Seville, on the river Guadalquivir, was once the main port for ships travelling to and from Spanish America (The New World). To control customs and stop pirates who often plagued the seas around the southern Spanish coast, the ships would sail up the river to Seville. It wasn’t until the invention of canons and guns that the Spanish could protect their coast and the port was moved south. This invention, even still, influences the employment and industry of Seville. It’s main industry now is tourism. And for good reason, it’s stunning. It’s filled with an eclectic mix of imposing gothic cathedrals, Moorish palaces, baroque churches and packed restaurants and flamenco clubs.
Seville is like stepping into an episode of Game of Thrones, but with ice-cream and salami. In fact, the Alcázar Palace is the filming place of the water garden palace of Dorne, and as we skipped between the fountains and well-trimmed shrubbery we did in fact feel like Dornish princesses, just without all the blood and gore, and dragons, obviously. Star Wars was also partly filmed at the Plaza de Espana in Star Wars: Attack of the Clones, the locations clearly chosen for their stunning cinematic qualities.
I find it sad that monuments, palaces and gardens, which have existed for sometimes hundreds of years, are first announced by the tour guides and signs as locations for films and TV, before the real history is told. Though in saying that, being a location scout seems like a damn fine job, where can I sign up?
When in Europe it’s imperative to live by your ABC’s (Another Bloody Church) and visit as many as possible. For the most part, they’re amazing structures of remarkable craftsmanship and centuries of history. Not all of them. We had been told that if we visited the Iglesia de San Pedro, a much quieter church, we could easily get tickets for the much larger Cathedral of Seville. As we entered and started looking closely at the murals and artwork on the walls something severely unnerving presented itself. It was full of gilded, creepy-staring, blow waved hair, naked, porcelain babies, always watching, always terrifying. It took two minutes for me to turn to my buddy-buddy and say, “nope, this is messed up…nope…Ang out.”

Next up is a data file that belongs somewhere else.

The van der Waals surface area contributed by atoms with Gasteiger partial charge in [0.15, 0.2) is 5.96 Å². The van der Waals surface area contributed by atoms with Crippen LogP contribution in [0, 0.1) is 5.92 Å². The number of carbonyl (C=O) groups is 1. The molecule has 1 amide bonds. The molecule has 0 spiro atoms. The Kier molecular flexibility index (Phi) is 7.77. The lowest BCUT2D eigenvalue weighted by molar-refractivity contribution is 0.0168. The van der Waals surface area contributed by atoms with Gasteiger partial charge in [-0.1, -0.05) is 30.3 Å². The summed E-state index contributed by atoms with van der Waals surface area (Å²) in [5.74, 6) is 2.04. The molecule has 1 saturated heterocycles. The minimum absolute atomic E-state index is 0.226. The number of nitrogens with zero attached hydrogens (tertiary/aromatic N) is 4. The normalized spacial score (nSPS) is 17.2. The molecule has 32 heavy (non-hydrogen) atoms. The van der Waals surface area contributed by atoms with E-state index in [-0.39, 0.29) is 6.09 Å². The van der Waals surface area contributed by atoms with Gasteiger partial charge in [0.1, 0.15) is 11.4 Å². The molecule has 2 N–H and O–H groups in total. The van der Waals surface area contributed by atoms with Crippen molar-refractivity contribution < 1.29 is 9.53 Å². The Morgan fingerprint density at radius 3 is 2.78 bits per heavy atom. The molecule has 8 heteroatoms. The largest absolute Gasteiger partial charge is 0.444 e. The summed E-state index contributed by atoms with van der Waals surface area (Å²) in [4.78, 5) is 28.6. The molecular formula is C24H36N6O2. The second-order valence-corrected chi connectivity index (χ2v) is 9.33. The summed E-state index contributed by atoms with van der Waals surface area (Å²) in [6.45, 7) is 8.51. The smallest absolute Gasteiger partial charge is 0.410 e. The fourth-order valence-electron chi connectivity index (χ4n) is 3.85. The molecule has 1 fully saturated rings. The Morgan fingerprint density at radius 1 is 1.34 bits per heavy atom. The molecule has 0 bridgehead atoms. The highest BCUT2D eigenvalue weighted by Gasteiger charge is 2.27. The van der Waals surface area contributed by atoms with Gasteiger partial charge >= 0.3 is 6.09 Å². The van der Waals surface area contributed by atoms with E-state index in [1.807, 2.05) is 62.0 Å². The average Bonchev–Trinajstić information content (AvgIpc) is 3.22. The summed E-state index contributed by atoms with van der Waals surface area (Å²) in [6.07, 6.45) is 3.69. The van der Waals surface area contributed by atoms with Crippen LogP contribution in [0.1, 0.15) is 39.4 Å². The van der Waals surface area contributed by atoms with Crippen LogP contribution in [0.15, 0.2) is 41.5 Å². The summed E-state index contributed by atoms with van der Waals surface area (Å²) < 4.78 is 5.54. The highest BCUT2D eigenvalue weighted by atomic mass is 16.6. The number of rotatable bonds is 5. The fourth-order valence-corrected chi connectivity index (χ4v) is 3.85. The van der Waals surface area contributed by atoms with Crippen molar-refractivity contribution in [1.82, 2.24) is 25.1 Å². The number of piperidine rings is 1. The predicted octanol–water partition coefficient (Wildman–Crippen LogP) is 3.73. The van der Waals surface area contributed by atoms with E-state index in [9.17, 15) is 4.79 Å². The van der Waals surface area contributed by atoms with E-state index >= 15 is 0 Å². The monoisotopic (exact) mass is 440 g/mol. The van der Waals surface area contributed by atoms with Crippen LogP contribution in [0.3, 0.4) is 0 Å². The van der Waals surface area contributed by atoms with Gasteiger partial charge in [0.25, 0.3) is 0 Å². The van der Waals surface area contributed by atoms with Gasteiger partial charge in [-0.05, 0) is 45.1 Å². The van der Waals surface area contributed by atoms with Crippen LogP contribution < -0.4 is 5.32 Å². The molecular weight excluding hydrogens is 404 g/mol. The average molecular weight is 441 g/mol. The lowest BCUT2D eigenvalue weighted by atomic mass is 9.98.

We moved onto Cathedral de Sevilla which did not disappoint, with an exquisite blend of Moorish influences and catholic gothic style it is the third largest Cathedral in the world. It was also built on the site of a mosque, like the Toledo Cathedral. Seville and the Andalucía region have been influenced by Roman rule, Moorish invasion’s, Jewish settlements, Christian rule and the French, so it’s architecture is varied and extravagant. The Alcázar Palace which is only 100 metres from the Cathedral is full of rooms lined with mosaic tiles and frescos, and it is up there as one of the most beautiful human made things I’ve ever seen.
After a mind-stuffing, cultural and historical brain-filling week in Toledo and Spain we decided on a couple of chill out days in Portugal, cause, why not?
We road tripped down to the Algarve area on the south coast to an Airbnb overlooking the ocean. Turns out there are direct flights from England to Faro. You can spot the English tourists a mile away. Sun burnt to oblivion, first time wearing a singlet or short shorts, gold chain necklace and loud drunks at the disco with smoke machines and bright coloured cocktails that probably look disturbingly technicolour on the way back up.
You can also spot an Aussie a mile away when travelling, usually drinking, in board shorts, with a hearty laugh that makes people turn their heads and wonder what’s so funny. They often wear pun filled t-shirts, like this legend. My Dad has his own collection with great nuggets such as “you don’t scare me, I have daughters” or “I’m not weird, I’m a limited edition.” I think he’s prouder of those Best & Less bargains then he is of his children.
So, we avoided the tourist areas and found ourselves a nice little beach, tucked between some cliffs, sailing boats going past, sun shining, crystal-clear water. You know, the usual.
We swam and lay on the sand all morning and I amused myself with my book of 100 Paginas. I find it’s always good to travel with 100 Paginas, it keeps you occupied on the beach, at a restaurant, on a train, plane or automobile. I don’t leave home without one.
Nugget of Wisdom
Embarrass your friends by saying the word “pagina” over and over in a restaurant.